By Peter Nicholls
GRAYS, England (Reuters) – Police investigating the deaths of 39 people in a truck near London said they had arrested three more suspects on Friday on suspicion of human trafficking amid signs that some of the dead may be Vietnamese.
As forensic experts began the process of identifying the victims, the Vietnamese embassy in London said families from the southeast Asian country had got in touch about missing relatives. There were growing concerns at least 10 of the victims could have been from Vietnam.
Hoa Nghiem from Human Rights Space, a civic network based in Vietnam, said that Pham Thi Tra My, 26, had sent a text message to her mother saying she could not breathe at about the time the truck container was en route from Belgium to Britain.
“I’m sorry, mum and dad. My path abroad was not a success. I love you both so much. I can’t breathe. I’m from Nghen Town, Can Loc District, Ha Tinh, Vietnam … I am sorry, Mom,” the message said, according to Hoa who told Reuters it had come from Tra My’s family.
She said Tra My had gone to China and was planning to reach England via France and that the organization was getting more alerts about possible Vietnamese victims in the refrigerated trunk, which was found in the early hours of Wednesday.
Police have said they believe the dead were Chinese but Beijing said the nationalities had not yet been confirmed. Chinese and Vietnamese officials are now both working closely with British police, their respective embassies said.
“We owe it to those who have died to get this investigation right and speculation is not helpful,” Essex Police’s Deputy Chief Constable Pippa Mills told reporters. “It may in fact hinder our investigation and its progress.”
She said they would not give any more details about the identities or nationalities of the victims until the formal identification process was complete.
Her officers were still questioning the 25-year-old truck driver on suspicion of murder following the discovery of the bodies in the back of his truck.
He has not been formally identified but a source familiar with the investigation named him as Mo Robinson from the Portadown area of Northern Ireland.
On Friday, police also arrested a man and woman, both aged 38, in Warrington, northwest England, and a 48-year-old man from Northern Ireland at London’s Stansted Airport. They are suspected of conspiracy to traffic people and manslaughter.
The victims – 31 men and eight women – are being moved to a hospital mortuary from a secure location at docks near the industrial estate in Grays about 20 miles (30 km) east of London where the bodies were found.
Post-mortem examinations were beginning to determine how exactly they died while the lengthy process of identifying the deceased was underway.
VietHome, an organization for the Vietnamese community in Britain, said it had received news from 10 families that their relatives were missing.
For years, illegal immigrants have attempted to reach Britain stowed away in trucks, often from the European mainland. In 2000, 58 Chinese were found dead in a tomato truck at the port of Dover.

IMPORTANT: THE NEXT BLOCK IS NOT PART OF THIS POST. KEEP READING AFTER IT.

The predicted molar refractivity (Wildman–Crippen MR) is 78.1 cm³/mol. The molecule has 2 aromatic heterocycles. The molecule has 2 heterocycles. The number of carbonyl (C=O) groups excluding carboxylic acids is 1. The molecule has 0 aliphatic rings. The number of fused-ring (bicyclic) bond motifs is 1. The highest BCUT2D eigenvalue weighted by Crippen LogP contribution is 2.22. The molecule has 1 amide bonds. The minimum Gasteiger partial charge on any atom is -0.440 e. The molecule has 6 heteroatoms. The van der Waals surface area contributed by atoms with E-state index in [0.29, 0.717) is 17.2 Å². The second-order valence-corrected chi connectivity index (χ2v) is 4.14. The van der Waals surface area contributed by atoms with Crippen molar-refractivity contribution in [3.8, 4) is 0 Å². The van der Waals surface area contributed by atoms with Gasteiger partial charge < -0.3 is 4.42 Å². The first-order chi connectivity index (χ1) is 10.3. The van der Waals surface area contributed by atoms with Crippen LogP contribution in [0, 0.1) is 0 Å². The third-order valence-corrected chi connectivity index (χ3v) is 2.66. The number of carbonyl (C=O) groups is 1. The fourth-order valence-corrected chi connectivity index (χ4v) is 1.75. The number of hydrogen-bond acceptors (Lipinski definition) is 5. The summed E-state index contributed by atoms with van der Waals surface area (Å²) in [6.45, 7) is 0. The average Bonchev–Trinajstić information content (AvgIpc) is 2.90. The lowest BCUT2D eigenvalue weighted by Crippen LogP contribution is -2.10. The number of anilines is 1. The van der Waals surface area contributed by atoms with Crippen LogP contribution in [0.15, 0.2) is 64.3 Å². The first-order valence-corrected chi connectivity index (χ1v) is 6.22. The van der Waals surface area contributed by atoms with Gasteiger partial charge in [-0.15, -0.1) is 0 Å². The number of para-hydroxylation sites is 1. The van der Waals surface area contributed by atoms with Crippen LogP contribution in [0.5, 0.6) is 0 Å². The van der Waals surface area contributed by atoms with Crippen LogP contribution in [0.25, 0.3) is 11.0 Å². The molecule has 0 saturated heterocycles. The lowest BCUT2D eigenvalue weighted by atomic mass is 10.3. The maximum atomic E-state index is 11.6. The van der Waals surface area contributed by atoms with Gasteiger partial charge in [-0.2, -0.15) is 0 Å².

BRITAIN ‘HAS NOT FULFILLED RESPONSIBILITY’
“We hope that the British side can as soon as possible confirm and verify the identities of the victims, ascertain what happened and severely punish criminals involved in the case,” Chinese Foreign Ministry spokeswoman Hua Chunying told a daily news briefing.
China’s Global Times, which is published by the ruling Communist Party’s official People’s Daily, said in a Friday editorial that Britain should bear some responsibility for the deaths.
“It is clear that Britain and relevant European countries have not fulfilled their responsibility to protect these people from such a death,” the widely read tabloid said.
It added that Britain appeared not to have learned its lesson from the Dover incident two decades ago.
The police investigation is focused on the movement of the trailer prior to its arrival at Purfleet docks near Grays little more than an hour before the bodies were found, and on who was behind the suspected human trafficking.
Irish company Global Trailer Rentals said it owned the trailer and had rented it out on Oct. 15. The firm said it was unaware of what it was to be used for.
The refrigeration unit had traveled to Britain from Zeebrugge in Belgium and the town’s chairman, Dirk de Fauw, said he believed the victims died in the trailer before it arrived in the Belgian port.
The Times newspaper reported that GPS data showed the container had arrived at the Belgian port at 2.49 p.m. local time on Tuesday before later making the 10-hour sea crossing to Britain.
Police said the cab unit of the truck was driven over from Dublin on Sunday, crossing the Irish Sea by ship and entering Britain in North Wales. It picked up the trailer in Purfleet shortly after midnight on Wednesday.
Figures last year from the UK’s National Crime Agency, which targets serious and organized crime, showed Vietnamese nationals were the third most commonly reported victims of modern slavery or trafficking in Britain, although it did not have statistics about those entering the country illegally.
(Additional reporting by Ben Blanchard in Beijing and James Pearson, Khanh Vu and Phuong Nguyen in Hanoi; Writing by Michael Holden; Editing by Guy Faulconbridge, Frances Kerry, Hugh Lawson and Philippa Fletcher)